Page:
The State Policy Network (SPN) is a network of 63 state-based think tanks allied with business-friendly conservative interests:
State Policy Network is made up of free market think tanks - at least one in every state - fighting to limit government and advance market-friendly public policy at the state and local levels... Our programs advance and defend American liberty and free enterprise by assisting new start-up organizations, growing existing state think tanks, recruiting talent to the think tank industry, developing strategic partnerships, and promoting the free-market state movement.
The SPN emerged from the Madison Group, a network of state-based think tanks that met in the up-market Madison Hotel in Washington and was established by the American Legislative Exchange Council (ALEC) and housed in the Heartland Institute.
Despite being registered as educational nonprofits to gain tax-free status, several SPN members "appear to orchestrate extensive lobbying and political operations to peddle their legislative agenda to state legislators".
Although members claim to be independent they use the same slightly differently worded reports, talking points and research sources to push similar issues and often share personnel, scholars and board members. Their campaigns are often coordination by SPN.
SPN executive director Tracie Sharp is reported to have told the audience at SPN's annual conference:
like IKEA, the central organization would provide "the raw materials," along with the "services" needed to assemble the products. Rather than acting like passive customers who buy finished products, she wanted each state group to show the enterprise and creativity needed to assemble the parts in their home states. "Pick what you need," she said, "and customize it for what works best for you."
SPN's agenda has included:
SPN also has more than 100 associate members including:
The revenue of SPN and its member think tanks was $83 million in 2011. Funding for SPN and its members has come from:
At the 2013 SPN annual meeting Director Sharp is reported to have
acknowledged privately to the members that the organization's often anonymous donors frequently shape the agenda. "The grants are driven by donor intent," she told the gathered think-tank heads. She added that, often, "the donors have a very specific idea of what they want to happen." She said that the donors also sometimes determined in which states their money would be spent.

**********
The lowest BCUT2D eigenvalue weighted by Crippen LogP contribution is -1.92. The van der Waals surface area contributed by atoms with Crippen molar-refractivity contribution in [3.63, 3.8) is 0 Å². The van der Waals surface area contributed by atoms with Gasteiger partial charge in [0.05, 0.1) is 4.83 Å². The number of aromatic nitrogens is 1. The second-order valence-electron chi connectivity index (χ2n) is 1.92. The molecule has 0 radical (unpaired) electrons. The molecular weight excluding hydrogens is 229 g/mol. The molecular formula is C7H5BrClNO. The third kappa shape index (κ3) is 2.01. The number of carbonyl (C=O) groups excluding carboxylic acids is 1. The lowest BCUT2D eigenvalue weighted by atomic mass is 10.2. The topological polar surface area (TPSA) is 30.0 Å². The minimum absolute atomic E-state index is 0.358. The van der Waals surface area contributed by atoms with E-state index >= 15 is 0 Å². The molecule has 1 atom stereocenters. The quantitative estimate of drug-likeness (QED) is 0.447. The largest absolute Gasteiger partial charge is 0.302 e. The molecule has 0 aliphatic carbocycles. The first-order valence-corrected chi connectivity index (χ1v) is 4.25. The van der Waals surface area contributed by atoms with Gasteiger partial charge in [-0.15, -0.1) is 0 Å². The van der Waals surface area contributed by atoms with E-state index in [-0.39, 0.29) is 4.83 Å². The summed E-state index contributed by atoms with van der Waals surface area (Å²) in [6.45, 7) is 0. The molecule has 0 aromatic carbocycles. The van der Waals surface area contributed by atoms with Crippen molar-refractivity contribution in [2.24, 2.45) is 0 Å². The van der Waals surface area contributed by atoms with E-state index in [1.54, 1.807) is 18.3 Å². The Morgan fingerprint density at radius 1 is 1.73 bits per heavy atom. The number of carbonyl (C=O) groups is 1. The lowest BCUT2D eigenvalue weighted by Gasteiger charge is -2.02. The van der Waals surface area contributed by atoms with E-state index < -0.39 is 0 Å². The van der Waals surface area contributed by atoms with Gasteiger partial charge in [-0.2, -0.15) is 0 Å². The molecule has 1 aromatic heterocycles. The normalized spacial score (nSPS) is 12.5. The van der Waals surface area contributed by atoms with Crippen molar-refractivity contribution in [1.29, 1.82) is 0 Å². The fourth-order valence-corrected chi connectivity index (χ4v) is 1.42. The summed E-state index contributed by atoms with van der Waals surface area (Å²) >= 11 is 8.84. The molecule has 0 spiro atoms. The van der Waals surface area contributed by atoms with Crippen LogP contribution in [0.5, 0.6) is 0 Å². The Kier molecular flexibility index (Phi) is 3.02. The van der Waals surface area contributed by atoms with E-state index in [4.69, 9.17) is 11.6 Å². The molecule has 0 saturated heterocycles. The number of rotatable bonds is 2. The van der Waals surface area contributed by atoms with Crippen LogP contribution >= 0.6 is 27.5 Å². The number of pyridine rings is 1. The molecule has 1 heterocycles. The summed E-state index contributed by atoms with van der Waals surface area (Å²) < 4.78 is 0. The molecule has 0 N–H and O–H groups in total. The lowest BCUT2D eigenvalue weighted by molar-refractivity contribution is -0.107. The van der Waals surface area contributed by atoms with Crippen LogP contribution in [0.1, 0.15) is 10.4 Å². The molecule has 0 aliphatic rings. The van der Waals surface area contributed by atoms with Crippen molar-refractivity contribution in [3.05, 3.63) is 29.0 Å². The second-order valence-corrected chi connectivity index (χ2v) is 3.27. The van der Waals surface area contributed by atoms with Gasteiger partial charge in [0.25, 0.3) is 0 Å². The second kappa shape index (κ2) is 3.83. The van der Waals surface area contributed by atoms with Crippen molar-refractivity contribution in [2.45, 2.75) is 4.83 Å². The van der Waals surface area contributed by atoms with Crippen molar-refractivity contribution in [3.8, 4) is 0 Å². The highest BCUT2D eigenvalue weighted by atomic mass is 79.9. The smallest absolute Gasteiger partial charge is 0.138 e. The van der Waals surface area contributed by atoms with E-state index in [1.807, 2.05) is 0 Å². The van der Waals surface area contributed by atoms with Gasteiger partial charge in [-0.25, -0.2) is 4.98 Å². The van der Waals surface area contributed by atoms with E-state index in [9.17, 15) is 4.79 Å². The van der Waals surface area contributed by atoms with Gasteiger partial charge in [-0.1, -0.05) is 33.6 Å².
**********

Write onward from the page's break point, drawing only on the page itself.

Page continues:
SPN and about half of its member think tanks are members of ALEC, have sponsored ALEC activities and/or sit on ALEC task forces. All of SPN member think tanks promote the same agenda as ALEC within their own state. For example ALEC's task force on Tax and Fiscal Policy includes SPN members:
In some cases SPN member think tanks write the "model" legislation that ALEC promotes and other SPN think tanks then push the same legislation in their states. ALEC legislation being promoted by SPN members include its "Right to Work Act" aimed at undermining union power and its "State Withdrawal from Regional Climate Initiatives".
In addition SPN and its members pay money from the Koch-funded Donor Capital Fund to ALEC via membership fees and other participation expenses (almost $700,000 between 2008 and 2011).
Media conglomerates Comcast and Time Warner fund SPN. In addition 37 SPN members either host reporters or distribute publications from the Franklin Center for Government and Public Integrity, which is funded by the same conservative/business-oriented think-tanks as SPN and its members "including DonorsTrust/Donors Capital Fund, the Lynde and Harry Bradley Foundation, and the Coors family fortune-funded Castle Rock Foundation".
The Franklin Center distributes news free to local newspapers and other media outlets claiming to be the source of 10% of all state news in the US. Its news has been criticised for its ideological bias. Several of its staff have been associated with Koch-funded groups. "In 2011, fully 95 percent of the Franklin Center's revenues came from a charity called Donors Trust, whose top contributors were the Koch brothers."
The group's editors claim that their "professional journalism" work is walled off from the organization's more nakedly political operations and say that their "pro-taxpayer, pro-liberty, free market perspective" doesn't compromise their accuracy or independence.